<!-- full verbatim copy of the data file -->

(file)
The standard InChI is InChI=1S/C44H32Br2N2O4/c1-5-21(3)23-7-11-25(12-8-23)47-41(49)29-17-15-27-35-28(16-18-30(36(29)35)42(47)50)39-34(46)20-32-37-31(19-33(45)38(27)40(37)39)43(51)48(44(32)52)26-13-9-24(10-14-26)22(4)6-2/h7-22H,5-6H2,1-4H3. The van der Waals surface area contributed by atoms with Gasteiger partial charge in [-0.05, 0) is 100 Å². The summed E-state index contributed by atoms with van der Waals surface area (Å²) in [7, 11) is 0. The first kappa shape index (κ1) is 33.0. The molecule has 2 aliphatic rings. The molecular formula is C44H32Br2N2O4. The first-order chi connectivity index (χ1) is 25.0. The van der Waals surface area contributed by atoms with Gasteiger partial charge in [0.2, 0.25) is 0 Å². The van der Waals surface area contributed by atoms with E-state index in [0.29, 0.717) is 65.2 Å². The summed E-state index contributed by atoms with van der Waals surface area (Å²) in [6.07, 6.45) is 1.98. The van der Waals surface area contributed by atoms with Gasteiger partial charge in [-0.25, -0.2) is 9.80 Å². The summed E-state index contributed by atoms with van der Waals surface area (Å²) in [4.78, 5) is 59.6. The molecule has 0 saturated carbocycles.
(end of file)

The standard InChI is InChI=1S/C44H32Br2N2O4/c1-5-21(3)23-7-11-25(12-8-23)47-41(49)29-17-15-27-35-28(16-18-30(36(29)35)42(47)50)39-34(46)20-32-37-31(19-33(45)38(27)40(37)39)43(51)48(44(32)52)26-13-9-24(10-14-26)22(4)6-2/h7-22H,5-6H2,1-4H3. The van der Waals surface area contributed by atoms with Gasteiger partial charge in [-0.05, 0) is 100 Å². The summed E-state index contributed by atoms with van der Waals surface area (Å²) in [7, 11) is 0. The first kappa shape index (κ1) is 33.0. The molecule has 2 aliphatic rings. The molecular formula is C44H32Br2N2O4. The first-order chi connectivity index (χ1) is 25.0. The van der Waals surface area contributed by atoms with Gasteiger partial charge in [0.2, 0.25) is 0 Å². The van der Waals surface area contributed by atoms with E-state index in [0.29, 0.717) is 65.2 Å². The summed E-state index contributed by atoms with van der Waals surface area (Å²) in [6.07, 6.45) is 1.98. The van der Waals surface area contributed by atoms with Gasteiger partial charge in [-0.25, -0.2) is 9.80 Å². The summed E-state index contributed by atoms with van der Waals surface area (Å²) in [4.78, 5) is 59.6. The molecule has 0 saturated carbocycles.